Kurt Schwertsik

From Wikipedia, the free encyclopedia
Jump to: navigation, search

Kurt Schwertsik (born 25 June 1935, Vienna) is an Austrian contemporary composer. He is famous for creating the “Third Viennese School” and spreading contemporary classical music.

A pupil of Joseph Marx and Karl Schiske at the Academy of Music in Vienna, he later studied with Karlheinz Stockhausen in Cologne and Darmstadt. In 1958 he founded the ensemble "die reihe" with fellow composer and conductor Friedrich Cerha (famous for finishing the opera Lulu, by Alban Berg) and later, in 1968, the ensemble "MOB art & tone ART" with Otto Matthäus Zykan and Heinz Karl Gruber. He served as hornist of the Vienna Symphony Orchestra (from 1968) while teaching Composition at the Konservatorium Wien (from 1979). Between 1989 and 2004 he was Professor of Composition at the Vienna Musikhochschule (Academy of Music, when he was studying there, now called University of Music and Performing Arts, Vienna). His works are characterised by his particular exploration of tonality and his musical irony and humour. He received the Grand Austrian State Prize (1992), the Austrian Decoration for Science and Art (1997) and numerous other awards.

Kurt Schwertsik is President of the Joseph Marx Society that was founded in 2006 in order to implement the Renaissance of this composer. Thus, Schwertsik has accepted the position of the leader of an organisation for the first time in his career and also avowed himself a melodicist according to the musical philosophy that was developed and represented by Joseph Marx.

Prizes[edit]

This article incorporates information from the German Wikipedia.

Works (Selection)[edit]

Instrumental music[edit]

Orchestral works:

  • ... für Audifax und Abachum, symphony for large orchestra, op.8 (1963-70)
  • Draculas Haus- und Hofmusik, a Transylvanian symphony for strings, op.18 (1968)
  • Symphonie im MOB-Stil for orchestra, op.19 (1971)
  • Epilog zu Rosamunde, op.33 (1978)
  • Tag- und Nachtweisen; Im Ton des Mönchs von Salzburg und Herrn Marteins, op.34 (1978)
  • Irdische Klänge Cycle (1980-1992), comprising:
    • Irdische Klänge, Symphony in 2 movements, op.37 (1980)
    • Fünf Naturstücke, Der Irdischen Klänge 2. Teil, op.45 (1983-4)
    • Mit den Riesenstiefeln, op.60 (1991)
    • Uluru, op.64 (1992)
  • Baumgesänge, op.65 (1992)
  • Sinfonia-Sinfonietta, op.73 (1996)
  • 'Mond-Lichtung for string orchestra, op.75 (1997)
  • Unter Messing Baumen for 4 natural horns and orchestra, op.77 (1998)
  • Nachtmusiken

Music for solo instrument and orchestra:

  • Alphorn Concerto ‘'In Keltischer Manier’’, op.27 (1975)
  • Violin Concerto No. 1, op.31 (1977)
  • Guitar Concerto, op.35 (1979)
  • Instant Music for flute and wind orchestra, op.40 (1981)
  • Timpani Concerto, op.54 (1987-88)
  • Double-Bass Concerto, op.56 (1989)
  • Violin Concerto No. 2
  • Flute Concerto
  • Trombone Concerto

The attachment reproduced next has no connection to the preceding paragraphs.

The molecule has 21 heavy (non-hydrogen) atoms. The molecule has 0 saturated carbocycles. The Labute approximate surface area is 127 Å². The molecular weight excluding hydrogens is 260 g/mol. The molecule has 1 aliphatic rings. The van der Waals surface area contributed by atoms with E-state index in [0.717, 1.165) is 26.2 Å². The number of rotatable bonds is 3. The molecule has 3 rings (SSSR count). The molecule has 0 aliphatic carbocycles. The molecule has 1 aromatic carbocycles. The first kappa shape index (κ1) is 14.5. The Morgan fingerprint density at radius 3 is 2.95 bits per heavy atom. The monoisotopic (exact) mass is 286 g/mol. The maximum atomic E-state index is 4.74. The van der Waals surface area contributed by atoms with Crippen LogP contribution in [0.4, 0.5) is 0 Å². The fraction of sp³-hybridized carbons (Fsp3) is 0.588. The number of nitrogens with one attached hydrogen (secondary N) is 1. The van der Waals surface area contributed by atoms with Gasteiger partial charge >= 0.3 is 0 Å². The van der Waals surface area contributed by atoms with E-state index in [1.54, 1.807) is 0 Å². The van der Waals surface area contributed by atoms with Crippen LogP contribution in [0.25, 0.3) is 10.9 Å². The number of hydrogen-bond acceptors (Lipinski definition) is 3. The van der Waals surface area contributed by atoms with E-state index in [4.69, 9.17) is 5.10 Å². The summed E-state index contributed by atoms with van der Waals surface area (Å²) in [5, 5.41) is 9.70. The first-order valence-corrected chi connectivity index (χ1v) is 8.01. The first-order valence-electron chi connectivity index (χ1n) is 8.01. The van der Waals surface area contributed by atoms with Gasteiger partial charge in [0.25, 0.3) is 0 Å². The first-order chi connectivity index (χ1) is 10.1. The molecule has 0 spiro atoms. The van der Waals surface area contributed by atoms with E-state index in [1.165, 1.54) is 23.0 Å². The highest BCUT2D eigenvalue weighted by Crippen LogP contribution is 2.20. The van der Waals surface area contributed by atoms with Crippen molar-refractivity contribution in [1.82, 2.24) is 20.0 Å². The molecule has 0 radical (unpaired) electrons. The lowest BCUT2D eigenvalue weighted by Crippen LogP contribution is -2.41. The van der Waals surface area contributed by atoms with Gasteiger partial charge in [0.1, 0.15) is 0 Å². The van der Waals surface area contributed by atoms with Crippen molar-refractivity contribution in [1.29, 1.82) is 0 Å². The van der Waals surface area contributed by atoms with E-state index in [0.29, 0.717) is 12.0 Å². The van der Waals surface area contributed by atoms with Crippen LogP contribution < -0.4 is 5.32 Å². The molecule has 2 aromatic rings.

Stage music[edit]

  • Der lange Weg zur großen Mauer – Opera based on a novel by Richard Bletschacher, op.24 (1974)
  • Wiener Chronik 1848, ballet op.28 (1976-77, originally performed as Walzerträume; written for the Cologne City Opera)
  • Katzelmacher – Opera based on a text by Rainer Werner Fassbinder
  • Fanferlieschen Schönefüßchen – Fairy-tale opera after Clemens Brentano, based on a text by Karin and Thomas Körner, op.42 (1982)
  • Das verlorene Wut, Singspiel for TV based on a text by Christine Nöstlinger, op.57 (1989)
  • Der ewige Frieden, operetta on a text by Thomas Korner, op.58 (1990)
  • Frida Kahlo, dance-theatre work (1991)
  • Café-Museum – Die Erleuchtung, chamber opera, op.67 (1993)
  • Die Welt der Mongolen, opera based on a text by Michael Köhlmeier, op.72 (1996)

Vocal music[edit]

  • shâl-i-mâr for baritone and orchestra, op.17 (1962-72) to texts by H.C. Artmann
  • Starckdeutsche Lieder und Tänze for baritone and orchestra, op.44 (1982) to texts by Matthias Koeppel
  • Human existence for voice and chamber ensemble (1992), texts by Flann O’Brien
  • Die Furie des Verschwindens for mixed choir
  • Roald Dahl’s Goldilocks for narrator and orchestra, op.74 (1996), text by Donald Sturrock after Roald Dahl
  • a huge number of songs

Chamber music[edit]

  • Liebesträume for 7 instruments, op.7 (1962)
  • Eichendorff-Quintett for wind quintet, op.9 (1964)
  • 5 Nocturnes for cello and piano, op.10c (1966)
  • Music vom Mutterland Mu for 11 instruments, op.22 (1974)
  • Skizzen und Entwürfe for string quartet, op.25 (1974)
  • Twilight Music, A Celtic Serenade for Octet, op. 30 (1976)
  • Blechpartie im neuesten Geschmack for brass quintet, op.43 (1982)
  • Am Ende Steht ein Marsch for wind octet, op. 59 (1991)
  • Drei späte Liebeslieder for cello and piano, op.66 (1992)
  • Mobelmusik-Klassisch for 2 violins, viola and double bass, op.68 (1994; also version for string orchestra)
  • Wake for string quartet, op.70 (1994)
  • Adieu Satie for bandoneon and string quartet
  • Ganesha Walkabout for string quartet, op.76 (1998)
  • Sotto Voce for 4 instruments, Op. 39 (Flute, Violin, 'cello & Guitar) (1980)

Solo Instrumental[edit]

  • 5 Nocturnes for piano, op.10a

External links[edit]

References[edit]

  1. ^ "STAATSPREISTRÄGER: Musik" (pdf) (in German). Österreichischer Kunstsenat. Retrieved 23 November 2012. 
  2. ^ "Reply to a parliamentary question" (pdf) (in German). p. 1041. Retrieved 23 November 2012.